In moving to Sydney, a yard was not in the cards. My two biggest barriers to composting were:

  1. finding a solution for composting or food scrap collection in an apartment with extremely limited outdoor space, and
  2. finding a place to drop off my scraps after collecting them.
worm farm
A guerilla worm farm spotted around Sydney.

The good news is that composting can be done in a variety of ways, including, but not limited to, traditional outdoor heap stye, worm farms, Khamba and Bokashi. I had done Bokashi for a few years back in Vancouver, so that was a natural choice. It’s ultra convenient, can be stored indoors, takes a wide variety of food and organic scraps and doesn’t smell. If I can do it, anyone can do it. More recently I got a worm farm.

The next issue was where to take the bin contents, which I’ve also been able to solve. Over the past few years, I’ve shared quite a bit on this blog about how I’ve been able to compost in an apartment without yard space or my own bin style compost. If you’re keen to start composting, but don’t know where to start or what will work, have a read through some of my previous posts that I’ve linked to below. Bokashi is an excellent system for beginners. If you choose a worm farm instead of, or as well as, Bokashi, they aren’t difficult to manage either.

Here’s a collection of my Bokashi & worm farming, and composting posts:

Worm composting update: Inching closer to closed loop

Worm composting

An update on my foray into worm farming, 3 months in. Plus, a progress report on my attempt at a closed loop composting system in my small apartment.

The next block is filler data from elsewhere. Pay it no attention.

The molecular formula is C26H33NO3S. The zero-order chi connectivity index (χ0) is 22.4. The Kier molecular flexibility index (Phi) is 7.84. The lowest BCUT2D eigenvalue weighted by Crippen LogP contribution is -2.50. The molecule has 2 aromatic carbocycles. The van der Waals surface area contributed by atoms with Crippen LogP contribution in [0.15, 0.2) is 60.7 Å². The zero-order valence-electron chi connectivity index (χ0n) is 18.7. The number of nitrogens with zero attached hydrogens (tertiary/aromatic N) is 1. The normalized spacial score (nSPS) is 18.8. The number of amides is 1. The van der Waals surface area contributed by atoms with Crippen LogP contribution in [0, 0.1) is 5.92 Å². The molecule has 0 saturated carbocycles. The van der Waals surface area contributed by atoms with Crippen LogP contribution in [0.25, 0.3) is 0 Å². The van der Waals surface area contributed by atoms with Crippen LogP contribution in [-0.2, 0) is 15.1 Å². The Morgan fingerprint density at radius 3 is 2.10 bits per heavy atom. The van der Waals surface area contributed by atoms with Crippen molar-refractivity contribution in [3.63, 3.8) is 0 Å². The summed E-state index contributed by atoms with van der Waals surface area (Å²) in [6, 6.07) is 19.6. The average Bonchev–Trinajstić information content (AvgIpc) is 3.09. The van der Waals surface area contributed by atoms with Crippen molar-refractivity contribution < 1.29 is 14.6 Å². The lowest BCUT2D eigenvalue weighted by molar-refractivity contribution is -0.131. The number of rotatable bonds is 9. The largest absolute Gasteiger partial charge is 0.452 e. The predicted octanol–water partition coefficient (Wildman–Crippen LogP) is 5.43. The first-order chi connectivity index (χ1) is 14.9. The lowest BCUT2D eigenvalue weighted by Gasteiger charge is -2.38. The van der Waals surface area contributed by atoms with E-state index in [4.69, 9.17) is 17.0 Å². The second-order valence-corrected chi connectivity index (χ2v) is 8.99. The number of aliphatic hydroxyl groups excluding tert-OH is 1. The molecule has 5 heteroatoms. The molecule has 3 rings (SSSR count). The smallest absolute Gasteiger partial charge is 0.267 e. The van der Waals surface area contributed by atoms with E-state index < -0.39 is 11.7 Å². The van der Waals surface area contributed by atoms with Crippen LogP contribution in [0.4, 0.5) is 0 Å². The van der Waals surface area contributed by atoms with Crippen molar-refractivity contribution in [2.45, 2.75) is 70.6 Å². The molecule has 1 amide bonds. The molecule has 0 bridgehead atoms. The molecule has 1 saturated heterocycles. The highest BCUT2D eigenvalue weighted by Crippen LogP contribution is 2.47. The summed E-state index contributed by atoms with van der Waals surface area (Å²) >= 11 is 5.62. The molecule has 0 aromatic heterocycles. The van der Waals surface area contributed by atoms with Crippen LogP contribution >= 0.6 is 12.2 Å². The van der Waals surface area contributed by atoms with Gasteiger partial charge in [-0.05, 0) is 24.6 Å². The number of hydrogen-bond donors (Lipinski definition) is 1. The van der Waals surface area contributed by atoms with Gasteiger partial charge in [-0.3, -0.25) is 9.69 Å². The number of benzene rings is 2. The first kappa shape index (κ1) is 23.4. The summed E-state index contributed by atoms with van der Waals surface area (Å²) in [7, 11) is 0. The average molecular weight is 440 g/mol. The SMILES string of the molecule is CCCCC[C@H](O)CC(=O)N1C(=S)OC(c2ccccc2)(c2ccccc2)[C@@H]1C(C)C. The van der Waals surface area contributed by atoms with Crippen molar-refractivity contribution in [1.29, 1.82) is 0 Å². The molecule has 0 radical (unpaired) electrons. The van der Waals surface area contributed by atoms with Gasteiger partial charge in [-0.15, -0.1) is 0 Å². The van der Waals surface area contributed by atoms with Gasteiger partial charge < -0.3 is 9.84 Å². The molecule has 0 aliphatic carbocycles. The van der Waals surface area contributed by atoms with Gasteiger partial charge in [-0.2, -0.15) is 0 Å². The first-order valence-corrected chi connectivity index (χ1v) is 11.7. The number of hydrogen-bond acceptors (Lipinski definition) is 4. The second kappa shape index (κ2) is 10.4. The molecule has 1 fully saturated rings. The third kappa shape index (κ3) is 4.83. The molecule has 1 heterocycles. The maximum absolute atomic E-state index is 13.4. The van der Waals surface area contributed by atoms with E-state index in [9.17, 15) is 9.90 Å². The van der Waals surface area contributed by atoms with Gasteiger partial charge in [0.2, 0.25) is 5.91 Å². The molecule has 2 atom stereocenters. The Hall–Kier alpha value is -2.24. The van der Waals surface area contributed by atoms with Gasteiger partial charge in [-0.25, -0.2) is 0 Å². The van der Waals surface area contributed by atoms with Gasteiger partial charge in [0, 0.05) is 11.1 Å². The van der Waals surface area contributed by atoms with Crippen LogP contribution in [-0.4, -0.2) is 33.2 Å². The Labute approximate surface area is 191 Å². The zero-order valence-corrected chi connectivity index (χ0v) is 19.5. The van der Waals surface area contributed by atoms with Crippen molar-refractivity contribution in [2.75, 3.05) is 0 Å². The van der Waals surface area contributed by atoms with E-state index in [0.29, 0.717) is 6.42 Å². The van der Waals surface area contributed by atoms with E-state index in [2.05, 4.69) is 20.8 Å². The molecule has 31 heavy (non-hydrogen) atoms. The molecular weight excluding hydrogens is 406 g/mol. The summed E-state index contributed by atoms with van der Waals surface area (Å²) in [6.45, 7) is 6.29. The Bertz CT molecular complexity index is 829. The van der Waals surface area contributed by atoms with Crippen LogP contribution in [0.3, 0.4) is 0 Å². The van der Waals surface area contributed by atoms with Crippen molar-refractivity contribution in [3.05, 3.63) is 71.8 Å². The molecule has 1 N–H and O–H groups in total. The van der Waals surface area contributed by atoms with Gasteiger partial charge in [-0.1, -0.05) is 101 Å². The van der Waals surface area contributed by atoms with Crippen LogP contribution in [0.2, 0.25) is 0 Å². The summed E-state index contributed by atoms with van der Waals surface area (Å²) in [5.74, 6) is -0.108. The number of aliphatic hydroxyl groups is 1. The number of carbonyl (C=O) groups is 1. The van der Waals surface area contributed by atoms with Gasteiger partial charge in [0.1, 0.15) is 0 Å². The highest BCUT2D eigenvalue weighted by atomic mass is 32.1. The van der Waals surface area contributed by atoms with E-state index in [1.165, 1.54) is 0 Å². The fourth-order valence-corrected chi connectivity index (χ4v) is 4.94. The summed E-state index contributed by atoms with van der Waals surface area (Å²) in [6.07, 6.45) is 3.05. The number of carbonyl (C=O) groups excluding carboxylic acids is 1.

The worms get a real home

Back in November, I got worms. While they were doing okay in my makeshift setup, I’ve since updated their digs to a commercially produced worm farm, a secondhand find acquired via the good folks at the Sydney Sustainability Centre.

This proper worm farm is larger than my quick fix of a reusable bag inside a milk crate, so eventually I should end up with more worms and more composting capacity.

The worm farm comes with several stacking trays that all have drainage holes on the bottom. They sit overtop a non-draining bottom tray with a tap.

The worms are actually in the middle tray, munching away.

I started with just one draining tray over the bottom tray. You only need to add another into the stack when the tray where the worms are fills up.

A month on and they’ve already filled one tray to capacity, so I’ve added another on top. I lined the new tray with a cutting of a hessian sack that was part of last year’s halloween costume. Worms can move through this loosely woven material just as easily as I can party in it. I’ll let them finish their meal in the bottom tray before I add anything up top though.

worm farm stacking trays